Washington state also allows the synthetic piperonyl butoxide (PBO), which has been linked to numerous adverse human health effects, including cancer, neurotoxicity, and adverse effects on liver function, according to the report. Ironically, the state requires no testing for levels of these “allowable” pesticides, and in fact recommends that medical marijuana patients buy their supplies at state-licensed recreational I-502 stores because their cannabis is supposedly “safer” than what they’d find in medical marijuana dispensaries.
Marc Freeman disappeared inside Chicago’s Homan Square police warehouse for hours last year, but you wouldn’t know that from his arrest report. His time in custody wasn’t logged on the books until he appeared at another police station, seven hours after his arrest — and his case isn’t unique.
Chicago Police arrested Freeman at 3:35 p.m. on October 22, 2014, for possession of about two pounds of cannabis, report Spencer Ackerman and Zach Stafford at The Guardian. The police report states that Freeman was “transported to Homan for further processing,” but it specifies nothing about his time at the secretive police compound, other than an official arrival time at 4:10 p.m., then a note that he arrived at nearby District 11 lockup at 10:32 p.m.
Freeman was lost to the outside world during the intervening hours, denied any phone calls, attorney visits or records of where he was by the police who held him captive. Shackled inside Homan Square, Freeman was neither booked nor processed at the secretive facility some have compared to the domestic equivalent of a CIA “black site.”
The New Hampshire House of Representatives on Wednesday overwhelmingly approved a bill 297-67 that would remove criminal penalties for possession of small amounts of marijuana. The measure will now be considered in the Senate.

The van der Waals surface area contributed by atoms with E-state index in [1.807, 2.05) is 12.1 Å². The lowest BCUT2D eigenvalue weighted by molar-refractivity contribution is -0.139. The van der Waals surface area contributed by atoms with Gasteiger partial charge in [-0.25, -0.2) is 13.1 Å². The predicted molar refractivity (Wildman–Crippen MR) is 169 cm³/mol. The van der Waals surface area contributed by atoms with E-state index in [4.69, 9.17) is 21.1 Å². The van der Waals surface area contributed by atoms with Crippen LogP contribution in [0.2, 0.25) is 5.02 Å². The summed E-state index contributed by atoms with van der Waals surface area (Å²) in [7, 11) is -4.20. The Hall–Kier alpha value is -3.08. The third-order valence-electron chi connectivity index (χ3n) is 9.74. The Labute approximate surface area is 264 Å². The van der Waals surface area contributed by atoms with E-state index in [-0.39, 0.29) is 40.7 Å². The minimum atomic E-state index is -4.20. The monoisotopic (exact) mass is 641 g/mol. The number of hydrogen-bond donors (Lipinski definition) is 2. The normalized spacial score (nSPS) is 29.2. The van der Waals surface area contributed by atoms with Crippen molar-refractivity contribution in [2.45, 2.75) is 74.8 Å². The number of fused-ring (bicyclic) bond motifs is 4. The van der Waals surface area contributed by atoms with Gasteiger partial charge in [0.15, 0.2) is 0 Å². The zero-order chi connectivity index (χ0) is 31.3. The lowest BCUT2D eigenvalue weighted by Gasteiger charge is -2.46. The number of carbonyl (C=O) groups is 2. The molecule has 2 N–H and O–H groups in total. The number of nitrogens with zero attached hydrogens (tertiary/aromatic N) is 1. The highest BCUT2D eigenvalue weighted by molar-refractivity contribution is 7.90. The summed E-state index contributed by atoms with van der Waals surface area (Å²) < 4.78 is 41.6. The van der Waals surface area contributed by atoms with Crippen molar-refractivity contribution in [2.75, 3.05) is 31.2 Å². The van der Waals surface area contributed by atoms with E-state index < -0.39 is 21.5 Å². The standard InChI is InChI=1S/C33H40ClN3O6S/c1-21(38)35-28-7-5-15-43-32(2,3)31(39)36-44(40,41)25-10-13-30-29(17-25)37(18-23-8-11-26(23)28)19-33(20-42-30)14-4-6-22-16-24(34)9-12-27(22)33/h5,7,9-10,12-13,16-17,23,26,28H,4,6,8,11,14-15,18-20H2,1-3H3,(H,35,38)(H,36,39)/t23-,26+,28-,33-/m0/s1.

“We’re pleased to see such strong legislative support for this important legislation,” said Matt Simon, Goffstown-based New England political director for the Marijuana Policy Project (MPP). “We hope the Senate will agree with their colleagues in the House and the vast majority of state voters that it’s time to stop criminalizing people for simple marijuana possession.”
HB 618, sponsored by Rep. Adam Schroadter (R-Newmarket) and a bipartisan group of seven co-sponsors, would make possession of up to one-half ounce of marijuana punishable by a civil fine of $100 for a first offense, $200 for a second offense, and up to $500 for third or subsequent offenses. Currently, possession of any amount of marijuana is a misdemeanor punishable by up to one year in prison and a fine of up to $2,000.
For the first time ever, the Alabama Medical Marijuana Safe Access Act will be sponsored in both houses of the Alabama Legislature. The companion bills are expected to be filed in the Alabama Senate and House on Tuesday, March 17.
Senator Bobby Singleton (D-Greensboro) and Representative John Rogers (D-Birmingham) have agreed to sponsor the bill in the 2015 legislative session, according to Ron Crumpton of the Alabama Safe Access Project (ASAP).
“ASAP would like to thank both Rep. Rogers and Sen. Singleton for their willingness to lead Alabama towards a future where patients receive the best in medical care,” Crumpton told Hemp News Wednesday afternoon.
The first hearing on medical legalization was held in February in Harrisburg, and the next one is scheduled for March 24 in Philadelphia, reports Kris B. Mamula at the Pittsburgh Business Times.
Dr. Bruce MacLeod said he was booed for the first time in his career at last month’s hearing after he advocated a cautious approach to medical marijuana. “We don’t know the long-term effects of these medications and we’re not sure of the dose,” said MacLeod, who really should inform himself about cannabis before speaking publicly on the subject again.
Toke TV/Toke Radio = a joint production
of Toke Signals and Indie Media Weekly